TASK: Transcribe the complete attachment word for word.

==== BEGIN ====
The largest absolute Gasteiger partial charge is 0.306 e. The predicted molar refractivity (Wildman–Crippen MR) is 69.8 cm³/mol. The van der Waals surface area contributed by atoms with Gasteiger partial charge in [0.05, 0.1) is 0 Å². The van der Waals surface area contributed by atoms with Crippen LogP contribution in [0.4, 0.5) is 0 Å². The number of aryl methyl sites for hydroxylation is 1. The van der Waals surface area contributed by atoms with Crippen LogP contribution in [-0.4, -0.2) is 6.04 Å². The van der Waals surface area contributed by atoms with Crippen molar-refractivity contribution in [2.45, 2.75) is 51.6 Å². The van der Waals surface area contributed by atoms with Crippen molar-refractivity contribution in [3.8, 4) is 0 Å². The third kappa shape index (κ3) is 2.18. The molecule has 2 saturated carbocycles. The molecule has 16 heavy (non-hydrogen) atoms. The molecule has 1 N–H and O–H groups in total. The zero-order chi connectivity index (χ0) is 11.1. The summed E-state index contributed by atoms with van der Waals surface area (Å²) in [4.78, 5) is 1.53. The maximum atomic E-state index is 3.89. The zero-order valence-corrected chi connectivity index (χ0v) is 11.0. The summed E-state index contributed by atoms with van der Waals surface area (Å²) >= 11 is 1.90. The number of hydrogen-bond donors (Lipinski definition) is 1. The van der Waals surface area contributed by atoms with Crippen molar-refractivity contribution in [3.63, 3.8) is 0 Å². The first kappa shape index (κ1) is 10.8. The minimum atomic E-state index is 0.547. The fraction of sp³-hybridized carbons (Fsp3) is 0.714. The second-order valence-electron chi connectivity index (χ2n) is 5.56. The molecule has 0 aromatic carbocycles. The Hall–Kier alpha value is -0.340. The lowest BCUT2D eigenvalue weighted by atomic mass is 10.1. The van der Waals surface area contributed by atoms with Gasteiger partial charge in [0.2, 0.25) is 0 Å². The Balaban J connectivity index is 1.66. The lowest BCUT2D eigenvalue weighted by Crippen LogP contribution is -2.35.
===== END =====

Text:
The largest absolute Gasteiger partial charge is 0.306 e. The predicted molar refractivity (Wildman–Crippen MR) is 69.8 cm³/mol. The van der Waals surface area contributed by atoms with Gasteiger partial charge in [0.05, 0.1) is 0 Å². The van der Waals surface area contributed by atoms with Crippen LogP contribution in [0.4, 0.5) is 0 Å². The number of aryl methyl sites for hydroxylation is 1. The van der Waals surface area contributed by atoms with Crippen LogP contribution in [-0.4, -0.2) is 6.04 Å². The van der Waals surface area contributed by atoms with Crippen molar-refractivity contribution in [2.45, 2.75) is 51.6 Å². The van der Waals surface area contributed by atoms with Crippen molar-refractivity contribution in [3.8, 4) is 0 Å². The third kappa shape index (κ3) is 2.18. The molecule has 2 saturated carbocycles. The molecule has 16 heavy (non-hydrogen) atoms. The molecule has 1 N–H and O–H groups in total. The zero-order chi connectivity index (χ0) is 11.1. The summed E-state index contributed by atoms with van der Waals surface area (Å²) in [4.78, 5) is 1.53. The maximum atomic E-state index is 3.89. The zero-order valence-corrected chi connectivity index (χ0v) is 11.0. The summed E-state index contributed by atoms with van der Waals surface area (Å²) >= 11 is 1.90. The number of hydrogen-bond donors (Lipinski definition) is 1. The van der Waals surface area contributed by atoms with Crippen molar-refractivity contribution in [3.63, 3.8) is 0 Å². The first kappa shape index (κ1) is 10.8. The minimum atomic E-state index is 0.547. The fraction of sp³-hybridized carbons (Fsp3) is 0.714. The second-order valence-electron chi connectivity index (χ2n) is 5.56. The molecule has 0 aromatic carbocycles. The Hall–Kier alpha value is -0.340. The lowest BCUT2D eigenvalue weighted by atomic mass is 10.1. The van der Waals surface area contributed by atoms with Gasteiger partial charge in [0.2, 0.25) is 0 Å². The Balaban J connectivity index is 1.66. The lowest BCUT2D eigenvalue weighted by Crippen LogP contribution is -2.35.